When Shauna Fleming was just 15-years-old she had an idea.
It was 2004 and she wanted to start a community service project in Orange County, California with the goal of sending one million cards and letters of appreciation to U.S. military serving around the world. Within just a few weeks, thousands of letters were pouring in and Shauna was receiving incredible support from her local community. Six months later and Shauna reached that initial goal of one million letters.
So, why stop there? More than 10 years later, Shauna has built out her organization A Million Thanks and it now has over 50 official letter drop-off locations nationwide. She even presented the framed one-millionth letter to President George W. Bush in the Oval Office of the White House. To date, A Million Thanks has distributed more than seven million letters to U.S. troops stationed around the world and every day she works to support her goal of providing support to service members and their families for as long as the United States has a military.
What is A Million Thanks in your words?
A Million Thanks is a military benefit non-profit organization with three main missions: we support active duty military by sending thank you letters to service members stationed around the world, we grant wishes of injured veterans, and we fund scholarships for children of fallen military. We are essentially a one-stop-shop for military support, so there is a way for everyone to jump in and support!
What inspired you to start A Million Thanks?
I started A Million Thanks in 2004 when I was a freshman in high school. It was a couple years after 9/11 and the war started and our military was constantly in the news. I decided that as a community service project for school, I would see how many letters I could collect from my surrounding community. I had no idea the response I was going to get! With the help of many, many media interviews, we were able to spread the word to people across the country to get them involved in writing and sending their letters to us!
From the very beginning, we have always opened it up to both hand-written letters and emails. I would say in the last 15 years of the organization, we have had less than 200 emails. I think letter-writing is a lost art and so when people find out about us, they immediately jump on board because they want to do something to make a difference, and this is a physical action that sparks the ability to truly make a difference.
How many letters have you delivered in the time the organization has been active?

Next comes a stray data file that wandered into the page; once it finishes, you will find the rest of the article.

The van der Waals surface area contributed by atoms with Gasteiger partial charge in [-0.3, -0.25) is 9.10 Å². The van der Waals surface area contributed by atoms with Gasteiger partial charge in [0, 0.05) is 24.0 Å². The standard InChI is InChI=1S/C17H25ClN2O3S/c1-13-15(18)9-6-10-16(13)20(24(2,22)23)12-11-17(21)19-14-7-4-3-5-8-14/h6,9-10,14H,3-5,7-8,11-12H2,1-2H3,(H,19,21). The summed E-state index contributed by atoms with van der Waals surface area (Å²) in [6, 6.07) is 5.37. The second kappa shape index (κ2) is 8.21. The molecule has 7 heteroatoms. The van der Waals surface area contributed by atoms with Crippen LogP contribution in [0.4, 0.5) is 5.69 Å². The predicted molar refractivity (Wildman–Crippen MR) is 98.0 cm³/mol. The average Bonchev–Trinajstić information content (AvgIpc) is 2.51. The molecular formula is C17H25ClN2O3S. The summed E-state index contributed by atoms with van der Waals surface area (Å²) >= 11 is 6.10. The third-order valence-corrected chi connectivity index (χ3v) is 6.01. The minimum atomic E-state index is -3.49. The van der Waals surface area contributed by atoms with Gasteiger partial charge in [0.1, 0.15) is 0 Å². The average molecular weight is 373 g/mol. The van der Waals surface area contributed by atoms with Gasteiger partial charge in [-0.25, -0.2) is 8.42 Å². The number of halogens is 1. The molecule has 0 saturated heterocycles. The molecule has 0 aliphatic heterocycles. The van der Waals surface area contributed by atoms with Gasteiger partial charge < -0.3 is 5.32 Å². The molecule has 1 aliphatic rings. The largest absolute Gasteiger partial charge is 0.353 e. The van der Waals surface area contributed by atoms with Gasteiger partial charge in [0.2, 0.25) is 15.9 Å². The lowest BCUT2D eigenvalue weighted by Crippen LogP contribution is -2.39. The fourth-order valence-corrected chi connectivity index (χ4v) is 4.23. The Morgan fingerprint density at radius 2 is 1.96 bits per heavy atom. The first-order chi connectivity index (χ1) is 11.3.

We just celebrated our 15th anniversary in March of this year and to date, we have sent close to 10 million letters! My original goal was to collect one million (hence the name), and we reached that in six months. After hearing back from countless men and women serving in the military, I realized we couldn't stop there, so we just kept going!
What are a few tips you would give someone writing a letter for A Million Thanks for the first time?
I always give three tips when encouraging people to participate! First, say thank you! That, of course, is what we are all about. Second, tell them about yourself. Imagine if you were thousands of miles away from home and family and you got a letter from a complete stranger. What would you want to hear? Tell them what you do, about your family, where you live, and what you get to do on a daily basis because of your freedom. Finally, ask for correspondence back! Include your mailing or email address and let them know you would love to hear back. We can't guarantee it, of course, but a lot of military love to respond.
Is there a particular story that you can think of recently that shows the great work A Million Thanks is doing?
Getting letters back from military is probably my favorite thing. We recently received a letter from a soldier saying that for him, getting mail from complete strangers was more important than getting food on a daily basis. What we do makes a huge difference. I also encourage people to check out some of the wishes we have granted or are in the process of granting for our injured veterans. There are some incredibly stories of bravery and heartache that really shows how important our support is, especially when they return home.